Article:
Protip: while you toss the family out to do the rectal exam, ask all the questions they won't answer honestly. IOVERCALLHISTIOCYTES
Admitted a baby my intern year that had transferred to our facility for persistent vomiting following a surgery on a part of the intestinal tract. The transferring facility had wanted us to start the baby on a form of intravenous nutrition and offhandedly mentioned some low-grade laboratory abnormalities that they had attributed to the baby just having had surgery.
I go into the room in the middle of the night, the first representative of our medical team to meet the family, and in the process of gathering the history, ask the family what color the baby's poop was. The family replied that it was white or gray and had been since birth and that they just thought that was how it should be. Record scratch. Big red flag. We ultimately diagnosed the baby with a rare genetic disorder that required an organ transplant. TwoTreeBrain
Always. Damn. Unintentional. Weight loss. Takes me from "ok not too bad," to "oh damn!"
Unintentional weight loss is losing more than 5% of your usual body weight in 6-12 months. Your doctor should work through the possibilities step by step starting with most common to least common. A CT scan is usually NOT the right first or second answer.
You should be getting age appropriate cancer screening (paps, colonoscopy, mammo, testicular exam, prostate exam) and bring a detailed family history of cancer to your doc including type of cancer, when it was diagnosed, and what stage it was diagnosed in.
Make a diary of your symptoms including things like night sweats, mood changes, diet, swollen glands, blood or changes in stool, etc. drgeneparmesan
The Effects of Dairy!
Not a doctor and not even about me, but this is just too interesting of a story for me not to post it here.
So, my dad was a bit of a slow child. Always forgetful, got bad grades, needed to have a list of everything important with him all the time to avoid forgetting it. In his 20s he gets an allergy test done for no real particular reason beyond having it recommended to him by his doctor. Turns out he's lactose intolerant. Of course, he tells the doc that the test clearly failed because he's never had a bad reaction to milk in his life.
"Are you forgetful?"
Turns out that lactose just makes him forgetful. The doctor he'd visited happened to have done research specifically into that type of lactose intolerance. He cut dairy from his diet and suddenly all the problems went away. To this day I've never met anyone else that even knows that this can happen. UkonFujiwara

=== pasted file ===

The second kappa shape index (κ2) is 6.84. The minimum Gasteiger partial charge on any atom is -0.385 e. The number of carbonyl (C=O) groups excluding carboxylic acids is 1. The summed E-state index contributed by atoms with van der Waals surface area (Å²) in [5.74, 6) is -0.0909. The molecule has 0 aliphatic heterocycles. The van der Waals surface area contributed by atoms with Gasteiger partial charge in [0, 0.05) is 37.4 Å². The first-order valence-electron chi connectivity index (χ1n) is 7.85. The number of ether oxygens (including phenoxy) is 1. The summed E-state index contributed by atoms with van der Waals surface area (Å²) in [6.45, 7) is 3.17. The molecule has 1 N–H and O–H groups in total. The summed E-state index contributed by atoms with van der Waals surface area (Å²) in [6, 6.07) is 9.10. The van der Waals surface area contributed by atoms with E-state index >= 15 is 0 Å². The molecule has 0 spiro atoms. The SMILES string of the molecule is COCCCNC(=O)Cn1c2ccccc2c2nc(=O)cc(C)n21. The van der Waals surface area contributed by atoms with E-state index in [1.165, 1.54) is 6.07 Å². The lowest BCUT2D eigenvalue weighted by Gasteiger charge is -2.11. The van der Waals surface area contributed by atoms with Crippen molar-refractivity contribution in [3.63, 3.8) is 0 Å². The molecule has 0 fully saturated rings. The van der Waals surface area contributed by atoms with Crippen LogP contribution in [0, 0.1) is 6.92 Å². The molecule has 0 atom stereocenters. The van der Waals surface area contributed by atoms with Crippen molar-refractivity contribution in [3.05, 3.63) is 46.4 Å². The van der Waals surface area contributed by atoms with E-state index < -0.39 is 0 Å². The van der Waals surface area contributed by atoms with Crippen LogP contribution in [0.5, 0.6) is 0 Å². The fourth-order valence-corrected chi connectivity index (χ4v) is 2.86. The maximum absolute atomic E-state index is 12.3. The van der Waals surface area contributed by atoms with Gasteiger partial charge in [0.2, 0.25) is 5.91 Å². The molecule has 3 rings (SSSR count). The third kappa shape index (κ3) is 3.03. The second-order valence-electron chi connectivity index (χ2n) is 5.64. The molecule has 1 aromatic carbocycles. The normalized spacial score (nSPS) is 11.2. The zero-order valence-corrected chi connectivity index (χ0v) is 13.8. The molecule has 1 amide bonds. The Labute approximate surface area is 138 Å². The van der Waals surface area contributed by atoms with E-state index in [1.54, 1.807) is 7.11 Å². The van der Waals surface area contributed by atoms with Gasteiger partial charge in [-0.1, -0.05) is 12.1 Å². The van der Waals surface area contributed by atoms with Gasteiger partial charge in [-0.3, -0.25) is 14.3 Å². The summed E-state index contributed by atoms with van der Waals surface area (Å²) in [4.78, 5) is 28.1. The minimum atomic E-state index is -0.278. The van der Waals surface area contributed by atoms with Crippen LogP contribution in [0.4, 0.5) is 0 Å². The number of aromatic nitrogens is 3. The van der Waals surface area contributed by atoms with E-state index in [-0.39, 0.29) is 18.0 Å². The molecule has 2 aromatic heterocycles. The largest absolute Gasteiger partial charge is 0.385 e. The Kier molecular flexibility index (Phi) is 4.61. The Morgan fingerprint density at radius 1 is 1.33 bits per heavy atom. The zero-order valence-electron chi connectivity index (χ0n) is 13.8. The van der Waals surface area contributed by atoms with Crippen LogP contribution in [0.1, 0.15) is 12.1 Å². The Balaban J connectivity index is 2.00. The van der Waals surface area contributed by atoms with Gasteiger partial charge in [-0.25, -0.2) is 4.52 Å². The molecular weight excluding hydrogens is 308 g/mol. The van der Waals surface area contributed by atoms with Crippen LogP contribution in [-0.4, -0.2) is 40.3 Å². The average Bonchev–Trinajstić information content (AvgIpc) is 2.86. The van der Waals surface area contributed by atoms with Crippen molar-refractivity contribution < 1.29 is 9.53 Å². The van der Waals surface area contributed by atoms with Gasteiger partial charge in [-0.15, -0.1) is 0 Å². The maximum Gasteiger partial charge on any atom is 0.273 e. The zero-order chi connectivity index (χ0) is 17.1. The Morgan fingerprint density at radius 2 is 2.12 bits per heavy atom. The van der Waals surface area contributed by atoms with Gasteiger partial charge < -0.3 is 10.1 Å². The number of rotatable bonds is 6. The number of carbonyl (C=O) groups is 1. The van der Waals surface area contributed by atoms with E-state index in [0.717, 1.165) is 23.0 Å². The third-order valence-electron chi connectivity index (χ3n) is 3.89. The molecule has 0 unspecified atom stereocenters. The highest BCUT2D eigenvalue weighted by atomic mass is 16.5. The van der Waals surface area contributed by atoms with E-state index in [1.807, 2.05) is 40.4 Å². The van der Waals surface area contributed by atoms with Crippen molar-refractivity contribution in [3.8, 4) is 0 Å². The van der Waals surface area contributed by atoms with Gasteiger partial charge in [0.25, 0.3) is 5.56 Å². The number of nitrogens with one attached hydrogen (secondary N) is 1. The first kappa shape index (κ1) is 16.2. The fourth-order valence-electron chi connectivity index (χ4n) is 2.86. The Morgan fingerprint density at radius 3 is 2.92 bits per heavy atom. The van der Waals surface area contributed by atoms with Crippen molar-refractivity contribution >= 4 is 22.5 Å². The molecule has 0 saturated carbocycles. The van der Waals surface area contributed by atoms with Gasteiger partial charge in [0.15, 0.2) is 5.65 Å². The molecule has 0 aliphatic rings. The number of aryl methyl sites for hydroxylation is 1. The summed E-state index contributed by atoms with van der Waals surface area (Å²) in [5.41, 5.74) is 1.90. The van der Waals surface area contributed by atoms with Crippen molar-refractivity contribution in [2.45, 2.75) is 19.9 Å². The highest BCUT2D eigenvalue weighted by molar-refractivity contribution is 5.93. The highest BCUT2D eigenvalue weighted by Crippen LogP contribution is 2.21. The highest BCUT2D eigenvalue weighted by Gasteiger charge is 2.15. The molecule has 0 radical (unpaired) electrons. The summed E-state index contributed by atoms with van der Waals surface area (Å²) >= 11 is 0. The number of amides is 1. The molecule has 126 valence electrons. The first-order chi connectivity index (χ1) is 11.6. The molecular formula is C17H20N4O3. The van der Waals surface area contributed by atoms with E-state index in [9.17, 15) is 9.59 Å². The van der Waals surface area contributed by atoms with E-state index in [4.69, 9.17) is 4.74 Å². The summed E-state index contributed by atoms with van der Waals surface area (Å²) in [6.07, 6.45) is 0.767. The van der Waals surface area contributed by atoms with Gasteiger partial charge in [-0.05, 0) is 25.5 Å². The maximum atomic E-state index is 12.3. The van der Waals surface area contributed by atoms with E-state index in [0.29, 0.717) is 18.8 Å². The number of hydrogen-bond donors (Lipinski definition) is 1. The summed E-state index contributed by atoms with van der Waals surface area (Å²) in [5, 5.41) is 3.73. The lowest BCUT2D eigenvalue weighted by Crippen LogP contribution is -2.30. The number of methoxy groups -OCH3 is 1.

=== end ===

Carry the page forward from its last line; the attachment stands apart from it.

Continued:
Can you taste it?
I'm a doctor. Back in school I had a patient who was a drinker. Wasn't feeling great and wasn't sleeping well lately.
Asked him how the drinking issue was going and he said he 'lost the taste for it'... Alcoholics can quit. They can stop. But they don't just 'lose the taste for it.'
A few months ago a woman (36 yo) consulted to Endocrinology because she was getting fat without a change in her diet and she felt "different." Asking more questions she casually mentioned she hadn't had her menstruation for months and that maybe she was menopausic. AT 36. We suggested that she might be pregnant and she said it was a stupid idea and that she knew she was not pregnant. We did some analysis and an ecography and yep, 35 WEEKS PREGNANT (you give birth at around 40). carolsag96
I once was rounding on a patient in the morning that had come in for a stroke. I decided to ask some basic review of systems questions just out of habit, and when I asked about changes in vision, he said yes. I probed further and he told me that he was using eye drops for something but that he forgot his eyedrops at home 3 days ago when he came to the hospital. For the last 3 days, the vision in his left eye was worsening along with eye pain/pressure. When I call his pharmacy to see what drops he was using, as I suspected, they were for glaucoma and he was having worsening vision loss due to untreated glaucoma increasing his intraocular pressure. We got an Opthalmology consult STAT! quantumwanderer01
Not a people doctor, but I worked as a vet tech for 3 years. Had a little tiny mini shih tzu in horrible health with a nasty attitude to match. You could seriously barely touch the dog and she was very, very sick. The only reason we were able to do anything for her was because she was so small. Owner comes to visit her one afternoon and casually mentions to us that SHE'S DEAF. Poor thing was scared out of her mind and did remarkably better once we learned to let her know we were there before touching her. sugarbonez